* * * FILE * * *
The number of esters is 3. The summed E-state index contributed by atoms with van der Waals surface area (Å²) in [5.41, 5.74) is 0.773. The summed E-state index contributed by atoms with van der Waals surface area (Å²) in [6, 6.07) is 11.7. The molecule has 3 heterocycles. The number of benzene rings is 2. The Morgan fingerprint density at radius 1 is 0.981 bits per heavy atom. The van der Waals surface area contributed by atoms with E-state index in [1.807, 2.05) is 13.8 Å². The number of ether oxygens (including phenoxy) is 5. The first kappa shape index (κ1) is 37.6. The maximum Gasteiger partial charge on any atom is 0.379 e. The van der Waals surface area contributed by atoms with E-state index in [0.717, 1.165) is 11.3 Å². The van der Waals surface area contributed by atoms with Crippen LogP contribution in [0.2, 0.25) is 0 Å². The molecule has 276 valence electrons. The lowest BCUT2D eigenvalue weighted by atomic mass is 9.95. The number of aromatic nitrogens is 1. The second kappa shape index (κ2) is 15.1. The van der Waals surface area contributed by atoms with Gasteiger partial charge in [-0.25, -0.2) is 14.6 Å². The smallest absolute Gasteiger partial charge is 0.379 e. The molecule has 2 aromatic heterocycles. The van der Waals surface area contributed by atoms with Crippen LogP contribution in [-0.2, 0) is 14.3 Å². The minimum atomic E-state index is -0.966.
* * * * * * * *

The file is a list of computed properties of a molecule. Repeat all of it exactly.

The number of esters is 3. The summed E-state index contributed by atoms with van der Waals surface area (Å²) in [5.41, 5.74) is 0.773. The summed E-state index contributed by atoms with van der Waals surface area (Å²) in [6, 6.07) is 11.7. The molecule has 3 heterocycles. The number of benzene rings is 2. The Morgan fingerprint density at radius 1 is 0.981 bits per heavy atom. The van der Waals surface area contributed by atoms with E-state index in [1.807, 2.05) is 13.8 Å². The number of ether oxygens (including phenoxy) is 5. The first kappa shape index (κ1) is 37.6. The maximum Gasteiger partial charge on any atom is 0.379 e. The van der Waals surface area contributed by atoms with E-state index in [0.717, 1.165) is 11.3 Å². The van der Waals surface area contributed by atoms with Crippen LogP contribution in [0.2, 0.25) is 0 Å². The molecule has 276 valence electrons. The lowest BCUT2D eigenvalue weighted by atomic mass is 9.95. The number of aromatic nitrogens is 1. The second kappa shape index (κ2) is 15.1. The van der Waals surface area contributed by atoms with Gasteiger partial charge in [-0.25, -0.2) is 14.6 Å². The smallest absolute Gasteiger partial charge is 0.379 e. The molecule has 2 aromatic heterocycles. The van der Waals surface area contributed by atoms with Crippen LogP contribution in [-0.2, 0) is 14.3 Å². The minimum atomic E-state index is -0.966.